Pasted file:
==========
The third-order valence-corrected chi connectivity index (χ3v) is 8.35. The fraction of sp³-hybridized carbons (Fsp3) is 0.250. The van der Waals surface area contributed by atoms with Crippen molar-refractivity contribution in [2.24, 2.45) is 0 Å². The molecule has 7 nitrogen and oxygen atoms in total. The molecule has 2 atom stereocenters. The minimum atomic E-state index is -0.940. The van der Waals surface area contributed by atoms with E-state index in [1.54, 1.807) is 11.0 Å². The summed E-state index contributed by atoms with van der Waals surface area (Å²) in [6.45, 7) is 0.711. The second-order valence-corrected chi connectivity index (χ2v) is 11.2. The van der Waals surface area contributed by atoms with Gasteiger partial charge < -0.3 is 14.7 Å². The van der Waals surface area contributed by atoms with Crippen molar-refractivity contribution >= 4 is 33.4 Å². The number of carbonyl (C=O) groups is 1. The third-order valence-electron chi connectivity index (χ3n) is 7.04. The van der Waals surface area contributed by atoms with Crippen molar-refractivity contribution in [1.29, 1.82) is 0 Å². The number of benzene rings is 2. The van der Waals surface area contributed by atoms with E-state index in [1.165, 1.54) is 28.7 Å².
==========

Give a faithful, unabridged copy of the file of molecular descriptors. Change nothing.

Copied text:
The third-order valence-corrected chi connectivity index (χ3v) is 8.35. The fraction of sp³-hybridized carbons (Fsp3) is 0.250. The van der Waals surface area contributed by atoms with Crippen molar-refractivity contribution in [2.24, 2.45) is 0 Å². The molecule has 7 nitrogen and oxygen atoms in total. The molecule has 2 atom stereocenters. The minimum atomic E-state index is -0.940. The van der Waals surface area contributed by atoms with E-state index in [1.54, 1.807) is 11.0 Å². The summed E-state index contributed by atoms with van der Waals surface area (Å²) in [6.45, 7) is 0.711. The second-order valence-corrected chi connectivity index (χ2v) is 11.2. The van der Waals surface area contributed by atoms with Gasteiger partial charge < -0.3 is 14.7 Å². The van der Waals surface area contributed by atoms with Crippen molar-refractivity contribution >= 4 is 33.4 Å². The number of carbonyl (C=O) groups is 1. The third-order valence-electron chi connectivity index (χ3n) is 7.04. The van der Waals surface area contributed by atoms with Crippen molar-refractivity contribution in [1.29, 1.82) is 0 Å². The number of benzene rings is 2. The van der Waals surface area contributed by atoms with E-state index in [1.165, 1.54) is 28.7 Å².